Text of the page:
Building the Perfect Online Listing in the Hospitality Industry

Carmen Rane HudsonCustomer Reviews, Google, Hospitality, Local Marketing, Reputation Management, Review MarketingLeave a Comment

Perfect-Hospitality-Industry-Listing

Businesses in the hospitality industry live and die by two things.

1. Their ability to get great reviews.

2. Their ability to get found on major travel sites where customers are going to look at their options.

This matters to a hotel even more than ranking in Google does, as most customers use one or more of these sites to make their decision. (Which makes it that much more difficult to track attribution and ROI!)

Of course, some customers will continue to search Google directly, which means it's important to have a strong Google My Business Page, as well.

Here's what you need to know about building a great profile on each of these sites.

General advice for any hospitality specific review site

Every profile must be an attractive selling tool, not just a convenient place to collect reviews. You must assume each profile you build is the first and last thing your customer will see about your hotel.

Yet there must be a seamless transition between each profile and your website as well.

While many guests will want to book rooms on their favorite travel sites to take advantage of discounts (or perceived discounts), most will at least check out your website first.

This is especially the case for boutique hotels and non-chain businesses.

After all, a hotel website is a good source of information which typically can't make it into the typical review site listing. A place to find a fuller description of amenities, local attractions, and your dining room menus.

Making sure each touchpoint of customer interaction is a beautiful (aesthetics matter), branded experience which helps to mentally transport the customer into one of your guest rooms is paramount.

Photos, photos, photos! (Did I mention photos?)

  • Use complimentary photos on both the profile and the site.
  • Make sure your logos and colors match.
  • The tone of the language in your profile descriptions needs to set the same stage as your web copy.
  • Use photos to build anticipation for the experience you’re trying to deliver.
  • If you’ve won any awards, like the TripAdvisor Travellers Choice Award, display that information somewhere on your site!
Lookout Point Lakeside Inn TripAdvisor listing Image

Notice how Lookout Point uses complimentary photos, but not the exact same photo. Yet both are of a beautiful room with the same color schemes and examples of some of the views guests will experience while they stay at this hotel.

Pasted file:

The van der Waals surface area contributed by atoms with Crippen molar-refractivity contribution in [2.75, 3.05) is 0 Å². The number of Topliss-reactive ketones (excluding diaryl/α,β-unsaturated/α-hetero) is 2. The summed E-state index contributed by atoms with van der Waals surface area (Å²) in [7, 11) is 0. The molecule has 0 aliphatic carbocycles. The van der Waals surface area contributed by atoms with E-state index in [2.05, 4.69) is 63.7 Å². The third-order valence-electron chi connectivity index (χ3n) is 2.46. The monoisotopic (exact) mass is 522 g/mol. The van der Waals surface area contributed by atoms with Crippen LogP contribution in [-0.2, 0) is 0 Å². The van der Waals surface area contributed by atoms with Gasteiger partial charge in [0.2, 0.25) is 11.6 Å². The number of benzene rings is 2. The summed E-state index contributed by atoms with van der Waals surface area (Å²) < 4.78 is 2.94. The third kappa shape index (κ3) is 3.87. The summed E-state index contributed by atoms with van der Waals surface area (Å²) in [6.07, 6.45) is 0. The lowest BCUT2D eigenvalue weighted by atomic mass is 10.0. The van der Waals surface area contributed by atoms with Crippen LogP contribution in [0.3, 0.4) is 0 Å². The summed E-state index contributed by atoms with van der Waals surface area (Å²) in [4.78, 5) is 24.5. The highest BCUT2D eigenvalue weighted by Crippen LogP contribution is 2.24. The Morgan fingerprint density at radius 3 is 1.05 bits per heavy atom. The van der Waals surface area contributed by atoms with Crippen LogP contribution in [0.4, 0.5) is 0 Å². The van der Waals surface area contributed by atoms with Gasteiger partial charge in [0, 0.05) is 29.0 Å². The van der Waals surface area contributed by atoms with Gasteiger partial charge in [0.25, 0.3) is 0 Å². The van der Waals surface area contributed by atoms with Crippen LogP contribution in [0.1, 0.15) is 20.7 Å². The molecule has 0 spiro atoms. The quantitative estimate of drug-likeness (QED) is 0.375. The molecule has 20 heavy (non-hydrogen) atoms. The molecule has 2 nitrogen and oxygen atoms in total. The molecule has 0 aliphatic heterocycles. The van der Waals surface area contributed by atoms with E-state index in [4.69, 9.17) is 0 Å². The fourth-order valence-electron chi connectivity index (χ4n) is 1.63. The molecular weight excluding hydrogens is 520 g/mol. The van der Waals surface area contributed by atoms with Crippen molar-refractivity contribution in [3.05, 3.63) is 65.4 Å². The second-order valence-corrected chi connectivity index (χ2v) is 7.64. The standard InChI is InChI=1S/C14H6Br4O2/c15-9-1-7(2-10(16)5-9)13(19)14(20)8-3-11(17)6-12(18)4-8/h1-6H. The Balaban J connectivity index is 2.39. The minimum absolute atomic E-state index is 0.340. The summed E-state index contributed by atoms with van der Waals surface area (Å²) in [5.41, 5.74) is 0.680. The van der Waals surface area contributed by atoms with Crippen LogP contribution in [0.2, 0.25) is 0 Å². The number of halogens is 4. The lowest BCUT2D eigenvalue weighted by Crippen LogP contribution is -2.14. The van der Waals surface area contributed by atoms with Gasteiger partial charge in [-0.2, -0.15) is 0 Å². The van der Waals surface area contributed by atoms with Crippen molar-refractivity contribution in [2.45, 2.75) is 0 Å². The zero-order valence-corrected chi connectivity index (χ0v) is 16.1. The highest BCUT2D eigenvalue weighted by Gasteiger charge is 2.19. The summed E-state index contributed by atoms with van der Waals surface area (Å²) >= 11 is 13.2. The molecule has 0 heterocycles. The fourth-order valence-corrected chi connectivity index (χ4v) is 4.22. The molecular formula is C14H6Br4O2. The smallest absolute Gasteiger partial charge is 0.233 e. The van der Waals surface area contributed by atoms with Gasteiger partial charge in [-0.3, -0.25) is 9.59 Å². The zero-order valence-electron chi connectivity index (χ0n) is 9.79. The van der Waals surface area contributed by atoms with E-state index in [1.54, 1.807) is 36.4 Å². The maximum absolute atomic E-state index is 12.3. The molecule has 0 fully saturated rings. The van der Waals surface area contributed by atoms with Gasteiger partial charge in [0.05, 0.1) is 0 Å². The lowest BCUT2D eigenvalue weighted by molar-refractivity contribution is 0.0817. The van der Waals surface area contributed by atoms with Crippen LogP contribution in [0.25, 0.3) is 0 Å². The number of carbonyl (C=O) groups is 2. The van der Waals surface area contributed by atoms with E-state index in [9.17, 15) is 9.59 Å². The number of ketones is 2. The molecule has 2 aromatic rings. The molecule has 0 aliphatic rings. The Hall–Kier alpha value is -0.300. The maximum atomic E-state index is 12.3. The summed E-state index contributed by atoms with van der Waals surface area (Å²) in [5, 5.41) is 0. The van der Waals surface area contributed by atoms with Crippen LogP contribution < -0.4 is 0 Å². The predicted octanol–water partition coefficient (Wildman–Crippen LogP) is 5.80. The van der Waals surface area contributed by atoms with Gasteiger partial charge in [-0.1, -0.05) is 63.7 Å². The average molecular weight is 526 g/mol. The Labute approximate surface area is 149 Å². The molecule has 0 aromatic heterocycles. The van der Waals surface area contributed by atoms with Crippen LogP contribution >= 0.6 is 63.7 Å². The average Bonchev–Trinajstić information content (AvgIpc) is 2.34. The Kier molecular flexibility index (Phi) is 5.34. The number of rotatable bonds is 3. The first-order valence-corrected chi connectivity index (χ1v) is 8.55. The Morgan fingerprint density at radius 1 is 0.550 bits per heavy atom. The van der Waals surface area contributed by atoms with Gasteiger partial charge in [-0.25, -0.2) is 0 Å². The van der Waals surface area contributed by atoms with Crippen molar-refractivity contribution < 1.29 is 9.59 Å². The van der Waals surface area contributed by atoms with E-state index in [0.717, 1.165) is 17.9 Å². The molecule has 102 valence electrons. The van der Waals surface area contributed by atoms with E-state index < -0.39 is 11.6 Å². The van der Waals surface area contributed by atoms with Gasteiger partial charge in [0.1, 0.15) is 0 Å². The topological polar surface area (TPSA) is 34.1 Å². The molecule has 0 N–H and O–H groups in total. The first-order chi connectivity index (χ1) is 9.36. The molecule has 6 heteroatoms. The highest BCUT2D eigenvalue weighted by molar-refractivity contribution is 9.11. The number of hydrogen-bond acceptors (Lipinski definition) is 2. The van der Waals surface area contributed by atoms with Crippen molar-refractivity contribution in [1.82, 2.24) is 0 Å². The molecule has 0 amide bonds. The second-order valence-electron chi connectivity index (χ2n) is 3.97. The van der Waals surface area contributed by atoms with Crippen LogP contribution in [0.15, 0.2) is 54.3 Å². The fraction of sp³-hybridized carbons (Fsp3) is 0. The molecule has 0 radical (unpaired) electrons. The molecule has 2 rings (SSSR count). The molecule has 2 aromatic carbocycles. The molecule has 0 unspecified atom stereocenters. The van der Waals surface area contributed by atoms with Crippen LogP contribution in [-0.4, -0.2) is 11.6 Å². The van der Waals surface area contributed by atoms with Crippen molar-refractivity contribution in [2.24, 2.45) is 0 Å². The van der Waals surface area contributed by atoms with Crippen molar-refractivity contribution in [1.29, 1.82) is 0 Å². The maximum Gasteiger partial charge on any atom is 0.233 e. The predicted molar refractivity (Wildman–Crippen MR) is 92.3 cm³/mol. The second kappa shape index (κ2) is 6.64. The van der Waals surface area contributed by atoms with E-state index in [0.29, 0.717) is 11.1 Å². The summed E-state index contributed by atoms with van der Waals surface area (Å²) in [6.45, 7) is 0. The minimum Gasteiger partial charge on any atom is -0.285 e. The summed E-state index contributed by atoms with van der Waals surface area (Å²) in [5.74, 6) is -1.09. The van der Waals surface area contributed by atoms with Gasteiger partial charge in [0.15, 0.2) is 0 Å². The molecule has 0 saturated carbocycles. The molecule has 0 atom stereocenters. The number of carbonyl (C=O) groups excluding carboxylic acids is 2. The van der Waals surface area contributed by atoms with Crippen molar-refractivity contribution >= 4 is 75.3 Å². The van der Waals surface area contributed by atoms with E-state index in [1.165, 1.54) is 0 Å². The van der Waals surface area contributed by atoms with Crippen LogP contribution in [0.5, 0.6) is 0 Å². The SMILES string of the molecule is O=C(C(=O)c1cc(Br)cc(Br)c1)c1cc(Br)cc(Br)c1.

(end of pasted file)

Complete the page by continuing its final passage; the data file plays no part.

Need Hotel reviews?

Online reviews are essential to any business's success, especially in the hospitality industry. If you're not generating reviews, the competition is going to crush you.

That's where Grade.us comes in. Create your review funnel today for free and start giving your happy customers a voice!

Trip Advisor

This is it, the King Daddy of review sites for the hospitality industry. Win here and you're going to win, period.

Get crazy with the photos...really!

TripAdvisor is going to pull photos from three sources: you, travelers, and professional travel photographers.

In this industry, visuals are everything. The more you add, the more you'll entice the customer. TripAdvisor has a nearly unlimited capacity to accept photos. Upload images to reflect the various categories TripAdvisor provides. Customers look for each of these photo types to evaluate your property.

Photo selection options on Trip Advisor listing

TripAdvisor: where 48 photos...or more...is a smart number of photos to have.

Anything which makes your hotel special should get a snapshot. If your rooms all look a little different, snap a shot of every single one of them, you never know which one will trigger a guest to book a room.

In other words, go absolutely nuts about showing off every nook and cranny of your hotel you can imagine. Nobody has ever said, “that hotel doesn’t have enough photos of their property.”

For help creating attractive photos, check out these two articles:

It's all about the "About" section.

TripAdvisor gives you the opportunity to share a lot of information about your hotel. You want to take advantage of every last opportunity. Compare these two profiles below.

Image Image

The profile on the top tells you everything you'd need to know about staying in this hotel. The second offers scant information, and doesn't even have a description written.

Don’t you come away with a ton of questions about the second hotel?

You might notice the second profile is for a budget hotel, versus the luxury hotel which has taken advantage of all the available "About" fields up top.

This is purposeful.

One might deduce the second hotel believes it doesn't have much to offer, so has missed an opportunity to sell itself.

But this will hurt the second hotel's ability to rank in TripAdvisor, and it's a missed opportunity to help customers make a decision in its favor. Even the description field is blank, but they could have written one.

It might have looked something like this:

Save your money to enjoy all the sights, sounds, and attractions of Hot Springs! When you're going to be spending all day on Bath Springs Row, at Pirate's Cove, or Hot Springs Mountain the last thing you want to do is blow all your money on a hotel room. Finish your full day in one of our clean, comfortable, affordable beds while enjoying free WiFi, free parking, and a crisp, cold AC that will help you beat the Arkansas heat. Puppy or kitty part of your family? You're welcome to bring them with you, because here at the Happy Hollow we're pet lovers too.

In my description, I showcased all the features this budget hotel has to offer:

  • How spending less on the hotel allows guests to spend money on their experiences instead, by highlighting the attractions nearby.
  • I emphasized, budget or not, this hotel has the essential amenities that matter to any traveler.
  • I made sure to emphasize the hotel is pet-friendly. If you’re traveling with pets and need affordable lodging, this hotel is perfect!

Your hotel has strengths, even if it's not a 5-star resort. Talk them up!

Many people who visit your location don't want to shell out for luxury amenities and are just looking for a friendly, affordable place to lay their head at night because the hotel isn't their primary destination anyway. If that's what you sell, then sell it!

Put the Q&A to work for you

TripAdvisor offers another extremely useful feature: the ability to answer customer questions right on the site. While other guests may answer these questions for you, it's best if you, as the property representative, get in there to answer.

TripAdvisor Q & A

You want to be the one to make the response as often as possible.

  • Nobody knows your property better than you do.
  • Well-meaning travelers may leave inaccurate information.
  • Malicious travelers may leave information which makes your hotel less appealing.
  • Answering paints a picture of the service ethic at your hotel, something you don’t really have an opportunity to showcase online very often.